A tour bus driver who prosecutors said was all but asleep at the wheel was acquitted Friday of manslaughter and negligent homicide in a crash last year that killed 15 gamblers on their way from a Connecticut casino to Chinatown in New York City's borough of Queens.
Ophadell Williams was found guilty on one count of aggravated unlicensed operation of a motor vehicle. The judge sentenced him to 30 days in prison, which he has served. He also was ordered to pay a fee of $500.
The crash wracked Chinatown, where many of the passengers lived. At the time, about 30,000 Chinese New Yorkers were boarding discount buses travelling from Chinatown to casinos each week.
City Councilwoman Margaret Chin, who represents the neighbourhood, said Friday that "justice has not been served in this case."
Williams argued throughout the trial that he had been awake and alert, and said the crash was not the result of reckless behaviour or extreme exhaustion. He said a tractor-trailer cut him off, causing him to swerve and hit a guardrail. But investigators could find no indication that had occurred.
His lawyer had said he was wracked with guilt over the crash, but not guilty of manslaughter.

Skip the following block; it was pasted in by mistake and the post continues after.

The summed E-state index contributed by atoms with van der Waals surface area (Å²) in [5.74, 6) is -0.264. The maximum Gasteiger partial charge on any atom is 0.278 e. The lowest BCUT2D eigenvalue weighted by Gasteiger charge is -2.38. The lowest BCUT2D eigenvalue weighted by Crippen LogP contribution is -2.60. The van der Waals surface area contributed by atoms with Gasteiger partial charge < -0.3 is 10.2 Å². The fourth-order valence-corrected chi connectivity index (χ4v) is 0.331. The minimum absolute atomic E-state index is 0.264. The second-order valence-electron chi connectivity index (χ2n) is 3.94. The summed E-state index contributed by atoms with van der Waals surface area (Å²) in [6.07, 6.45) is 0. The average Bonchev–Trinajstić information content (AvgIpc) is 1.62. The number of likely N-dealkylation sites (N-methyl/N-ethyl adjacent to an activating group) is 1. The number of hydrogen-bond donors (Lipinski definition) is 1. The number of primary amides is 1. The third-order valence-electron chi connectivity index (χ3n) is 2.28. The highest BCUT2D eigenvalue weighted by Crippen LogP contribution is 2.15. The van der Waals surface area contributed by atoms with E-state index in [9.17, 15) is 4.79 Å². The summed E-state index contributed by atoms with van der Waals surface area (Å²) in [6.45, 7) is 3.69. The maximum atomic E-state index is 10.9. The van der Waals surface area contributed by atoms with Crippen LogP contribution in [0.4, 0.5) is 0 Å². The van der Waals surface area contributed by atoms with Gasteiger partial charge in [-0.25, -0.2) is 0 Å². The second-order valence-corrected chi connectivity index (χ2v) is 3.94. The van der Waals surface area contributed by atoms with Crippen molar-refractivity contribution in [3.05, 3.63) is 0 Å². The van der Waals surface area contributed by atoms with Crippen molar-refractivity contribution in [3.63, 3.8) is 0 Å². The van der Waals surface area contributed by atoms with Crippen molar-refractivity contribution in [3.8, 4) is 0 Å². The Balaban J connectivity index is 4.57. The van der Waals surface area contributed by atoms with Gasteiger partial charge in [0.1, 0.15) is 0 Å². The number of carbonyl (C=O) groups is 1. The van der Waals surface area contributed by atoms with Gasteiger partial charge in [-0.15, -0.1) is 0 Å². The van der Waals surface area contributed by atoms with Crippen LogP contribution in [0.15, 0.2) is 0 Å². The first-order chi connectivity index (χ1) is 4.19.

"It happened as a motor vehicle accident, not as some crime," said Williams' lawyer, Patrick Bruno. "He tried to avoid tragedy, and tragedy occurred."
The March 12, 2011, crash happened on Interstate 95 at daybreak as Williams was ferrying a busload of gamblers to Manhattan's Chinatown from the Mohegan Sun casino in Uncasville, Connecticut. The bus crashed just feet (meters) from a road sign that read: "Welcome to the Bronx."
The bus struck a guard rail, toppled over and hit a signpost that tore open the top before skittering to a stop.
The victims were mostly Chinese men and women over the age of 40 who were regulars at casinos. About half died. The others were injured. Survivors missing limbs testified in court, including Ren Xiang Yao who spoke of how he lost both arms when he raised them up instinctively when the bus crashed. He said he didn't see the crash, though he remembers when the rescue crews arrived.
The National Transportation Safety Board said in June that the accident was probably caused by driver fatigue, and a bus company that provided too little safety oversight. It stopped short of saying Williams had fallen asleep.
Williams worked for World Wide Tours of Greater New York. Federal regulators shut down the bus operator after the accident for safety violations. Williams had not turned in any driver's logs while working for the company as required by federal safety regulations, yet World Wide took no action, federal investigators said.
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